FOREIGN-EXCHANGE the markets were once a hotbed of lively speculative activity. But today traders looking for an adrenaline rush should look to assets like cryptocurrencies instead. Barring a brief surge at the start of the pandemic – and isolated events in the Turkish lira – currency markets have calmed down. Macro-trading funds no longer scare central bankers and finance ministries with speculative attacks. The latest sudden end of a major monetary peg – that of the Swiss franc in 2015 – was the result of the central bank taking investors by surprise, rather than the other way around.
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Inflation and low interest rates over the past decade have helped to stifle exchange rate fluctuations. of Deutsche Bank CVIX The index, an indicator of forex volatility, has been above its current level more than 90% of the time over the past 20 years. On the other hand, the VIX, which measures the expected volatility for S&P 500 stock index, and is often used as a measure of general market sentiment, has so far spent October at roughly its long-term average. But as consumer prices and interest rates rise, currency volatility may well generate a comeback, with potentially unwanted consequences for some investors.
The strangeness of the recovery from the pandemic makes it particularly difficult to predict the course of policy. However, certain differences seem likely to be reaffirmed. Countries are recovering at different speeds and central banks display varying levels of discomfort with inflation. U.S. policy is particularly important, given the dollar’s central role: 88% of over-the-counter foreign exchange transactions in 2019 involved the greenback, according to the Bank for International Settlements. The chances of the Federal Reserve turning more quickly to political tightening are increasing. Break-even points (the spread between the yields on inflation-protected Treasury bonds and conventional bonds of the same maturity) indicate annual inflation of around 3% over the next five years, the highest figure since minus 2003. By contrast, no one is anticipating interest rate hikes for decades in Japan, where year-over-year inflation, excluding food and energy, is negative.
Long periods of low volatility are naturally seen as a good thing by most investors. But they can have less desirable side effects. Hyman Minsky, an economist, suggested that periods of financial stability and sustained profits can change the behavior of market participants, pushing them to adopt riskier strategies that could in turn destabilize markets. The danger is that as the currency markets come back to life, the shortcomings of these types of strategies are exposed.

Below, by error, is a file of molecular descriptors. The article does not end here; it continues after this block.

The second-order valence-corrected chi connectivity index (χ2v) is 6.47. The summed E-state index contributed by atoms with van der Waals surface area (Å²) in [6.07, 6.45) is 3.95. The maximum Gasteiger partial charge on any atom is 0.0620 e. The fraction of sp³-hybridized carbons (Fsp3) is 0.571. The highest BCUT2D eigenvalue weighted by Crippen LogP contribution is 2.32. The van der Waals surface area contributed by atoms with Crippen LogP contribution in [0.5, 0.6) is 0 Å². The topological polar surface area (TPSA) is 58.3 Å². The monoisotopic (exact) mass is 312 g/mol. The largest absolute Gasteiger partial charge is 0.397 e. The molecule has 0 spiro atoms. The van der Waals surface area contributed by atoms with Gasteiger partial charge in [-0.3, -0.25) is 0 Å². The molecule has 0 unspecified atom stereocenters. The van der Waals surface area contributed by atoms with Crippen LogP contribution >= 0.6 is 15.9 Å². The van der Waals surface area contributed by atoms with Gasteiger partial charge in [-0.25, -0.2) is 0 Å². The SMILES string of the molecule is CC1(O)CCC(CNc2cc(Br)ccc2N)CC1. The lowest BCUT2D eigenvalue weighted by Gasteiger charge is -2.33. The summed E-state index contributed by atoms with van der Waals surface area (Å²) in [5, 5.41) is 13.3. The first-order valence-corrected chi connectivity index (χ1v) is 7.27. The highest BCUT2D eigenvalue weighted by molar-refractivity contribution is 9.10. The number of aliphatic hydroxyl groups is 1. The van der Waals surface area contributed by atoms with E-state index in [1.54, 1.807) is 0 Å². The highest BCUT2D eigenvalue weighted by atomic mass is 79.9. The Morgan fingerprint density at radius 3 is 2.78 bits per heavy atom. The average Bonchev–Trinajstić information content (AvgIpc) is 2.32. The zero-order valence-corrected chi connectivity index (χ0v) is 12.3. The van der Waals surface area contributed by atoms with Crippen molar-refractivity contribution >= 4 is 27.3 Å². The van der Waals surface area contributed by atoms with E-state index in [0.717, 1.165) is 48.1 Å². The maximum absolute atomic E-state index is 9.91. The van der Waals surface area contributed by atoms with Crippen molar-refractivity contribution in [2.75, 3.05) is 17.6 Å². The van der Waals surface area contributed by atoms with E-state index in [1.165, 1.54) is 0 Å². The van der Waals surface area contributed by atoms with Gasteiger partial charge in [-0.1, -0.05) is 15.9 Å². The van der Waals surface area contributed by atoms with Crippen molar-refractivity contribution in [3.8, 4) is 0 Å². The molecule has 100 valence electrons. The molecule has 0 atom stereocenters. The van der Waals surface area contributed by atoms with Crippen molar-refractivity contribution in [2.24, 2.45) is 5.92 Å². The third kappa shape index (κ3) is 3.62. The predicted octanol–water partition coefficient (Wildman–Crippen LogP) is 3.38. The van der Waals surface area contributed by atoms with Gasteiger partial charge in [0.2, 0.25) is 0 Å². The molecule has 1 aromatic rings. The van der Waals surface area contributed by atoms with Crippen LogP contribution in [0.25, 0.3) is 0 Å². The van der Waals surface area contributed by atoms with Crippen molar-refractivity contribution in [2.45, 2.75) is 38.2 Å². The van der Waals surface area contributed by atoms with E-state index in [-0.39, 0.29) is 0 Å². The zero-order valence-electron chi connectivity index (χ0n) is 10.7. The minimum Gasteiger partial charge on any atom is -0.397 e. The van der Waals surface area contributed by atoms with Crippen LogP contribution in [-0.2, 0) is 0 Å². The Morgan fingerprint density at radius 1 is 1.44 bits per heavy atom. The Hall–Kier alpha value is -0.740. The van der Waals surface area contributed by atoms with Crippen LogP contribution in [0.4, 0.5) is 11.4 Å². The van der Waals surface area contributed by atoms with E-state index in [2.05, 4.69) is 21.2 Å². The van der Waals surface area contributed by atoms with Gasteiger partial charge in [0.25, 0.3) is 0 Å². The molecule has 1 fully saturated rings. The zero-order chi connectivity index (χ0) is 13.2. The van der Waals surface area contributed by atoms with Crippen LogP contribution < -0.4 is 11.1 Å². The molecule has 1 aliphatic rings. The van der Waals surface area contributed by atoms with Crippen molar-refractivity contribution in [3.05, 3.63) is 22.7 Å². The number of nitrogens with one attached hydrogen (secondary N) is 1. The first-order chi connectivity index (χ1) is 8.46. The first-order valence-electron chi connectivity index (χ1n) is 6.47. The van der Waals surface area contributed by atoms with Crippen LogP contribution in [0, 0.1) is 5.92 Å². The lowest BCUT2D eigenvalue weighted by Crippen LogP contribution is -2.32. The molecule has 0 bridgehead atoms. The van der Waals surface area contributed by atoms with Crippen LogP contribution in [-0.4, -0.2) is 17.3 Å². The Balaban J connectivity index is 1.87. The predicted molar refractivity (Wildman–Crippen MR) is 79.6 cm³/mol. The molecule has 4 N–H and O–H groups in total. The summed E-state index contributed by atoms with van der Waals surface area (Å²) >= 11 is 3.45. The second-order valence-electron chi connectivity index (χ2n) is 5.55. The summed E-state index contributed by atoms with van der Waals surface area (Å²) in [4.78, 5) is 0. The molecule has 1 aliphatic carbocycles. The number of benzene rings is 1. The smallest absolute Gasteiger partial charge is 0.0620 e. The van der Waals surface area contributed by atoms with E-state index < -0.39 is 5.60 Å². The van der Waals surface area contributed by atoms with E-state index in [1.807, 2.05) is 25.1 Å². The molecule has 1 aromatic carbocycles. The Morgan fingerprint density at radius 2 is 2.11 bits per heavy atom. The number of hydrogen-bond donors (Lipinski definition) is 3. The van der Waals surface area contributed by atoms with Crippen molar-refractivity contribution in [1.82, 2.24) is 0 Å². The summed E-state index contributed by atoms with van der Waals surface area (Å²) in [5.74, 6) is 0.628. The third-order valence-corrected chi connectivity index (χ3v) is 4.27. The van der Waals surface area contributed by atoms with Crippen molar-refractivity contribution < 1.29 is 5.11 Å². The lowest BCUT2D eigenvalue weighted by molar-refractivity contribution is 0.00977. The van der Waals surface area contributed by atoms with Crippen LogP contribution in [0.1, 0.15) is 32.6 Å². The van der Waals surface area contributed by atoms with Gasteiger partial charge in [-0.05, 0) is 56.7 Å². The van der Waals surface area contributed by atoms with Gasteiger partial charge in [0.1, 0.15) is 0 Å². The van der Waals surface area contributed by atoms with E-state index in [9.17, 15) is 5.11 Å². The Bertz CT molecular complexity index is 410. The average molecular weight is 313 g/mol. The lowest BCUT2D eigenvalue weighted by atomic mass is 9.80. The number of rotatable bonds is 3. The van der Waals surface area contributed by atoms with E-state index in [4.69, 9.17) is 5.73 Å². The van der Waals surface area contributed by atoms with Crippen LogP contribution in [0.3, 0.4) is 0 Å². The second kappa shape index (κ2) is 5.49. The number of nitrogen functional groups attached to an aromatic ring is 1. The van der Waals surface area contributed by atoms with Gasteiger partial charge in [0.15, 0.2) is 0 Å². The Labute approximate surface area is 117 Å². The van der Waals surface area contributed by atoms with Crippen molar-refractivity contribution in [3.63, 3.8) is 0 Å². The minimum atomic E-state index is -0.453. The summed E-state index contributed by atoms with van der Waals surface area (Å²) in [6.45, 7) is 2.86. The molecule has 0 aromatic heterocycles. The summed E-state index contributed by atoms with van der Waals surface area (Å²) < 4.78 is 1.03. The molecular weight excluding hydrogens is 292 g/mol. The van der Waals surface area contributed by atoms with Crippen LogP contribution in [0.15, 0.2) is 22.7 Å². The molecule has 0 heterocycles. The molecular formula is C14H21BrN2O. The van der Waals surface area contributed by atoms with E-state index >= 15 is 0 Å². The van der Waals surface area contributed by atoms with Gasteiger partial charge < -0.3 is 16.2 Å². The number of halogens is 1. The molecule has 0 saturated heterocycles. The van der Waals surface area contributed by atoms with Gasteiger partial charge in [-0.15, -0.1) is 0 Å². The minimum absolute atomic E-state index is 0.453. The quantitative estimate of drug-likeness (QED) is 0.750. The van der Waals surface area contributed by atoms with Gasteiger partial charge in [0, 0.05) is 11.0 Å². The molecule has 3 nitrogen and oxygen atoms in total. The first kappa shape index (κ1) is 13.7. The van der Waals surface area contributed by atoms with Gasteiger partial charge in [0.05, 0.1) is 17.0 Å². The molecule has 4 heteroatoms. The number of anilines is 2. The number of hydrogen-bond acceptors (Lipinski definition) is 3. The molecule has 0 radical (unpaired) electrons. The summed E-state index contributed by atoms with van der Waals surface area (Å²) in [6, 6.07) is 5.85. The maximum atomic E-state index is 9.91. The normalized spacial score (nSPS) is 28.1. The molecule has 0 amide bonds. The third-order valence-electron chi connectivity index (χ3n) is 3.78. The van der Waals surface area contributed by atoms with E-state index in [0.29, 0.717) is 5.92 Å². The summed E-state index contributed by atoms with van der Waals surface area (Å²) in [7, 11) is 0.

The boom in Asian economies in the 1990s, which led to huge unhedged dollar borrowing by governments and businesses, is a case study of how the perception of security, once overturned, can provoke violent market reactions. Faced with the sharp depreciation of the currency in 1997-98, this loan proved impossible to repay, causing defaults and bailouts. Governments in emerging markets today issue much more of their debt in their own currencies, and when they borrow in foreign currencies, do so at longer maturities. However, weak points remain. Non-bank dollar borrowing in developing countries has nearly doubled to over $ 4 trillion over the past decade, largely reflecting the issuance of bonds by corporations rather than governments .
Creditors are also vulnerable to currency risk. It is difficult to determine the extent to which asset owners hedge their exposures. But the figures available indicate that the decline in volatility tends to cause companies to reduce their coverage. Large Japanese insurers have tended to hedge more over the past two decades when volatility has increased, suggests a Fed study released last year. Insurers bought significantly more forward currency contracts and swaps during and immediately after the global financial crisis, when volatility peaked, and a declining share relative to their foreign assets thereafter. Net unhedged foreign assets in Australia have also grown over the past two decades, partly reflecting the increase in the number of non-bank borrowers who are unprotected.
An optimist might point to the market stress of the early days of the pandemic, when volatility increased without causing large explosions in the currency market. If the system was then able to overcome acute distress, why worry now? But calm was quickly restored last year because central banks were unusually coordinated in their easing. Now, on the other hand, they are preparing to go their separate ways. Currency markets may no longer be an oasis of calm.
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This article appeared in the Finance & economics section of the print edition under the title “Back with a vengeance”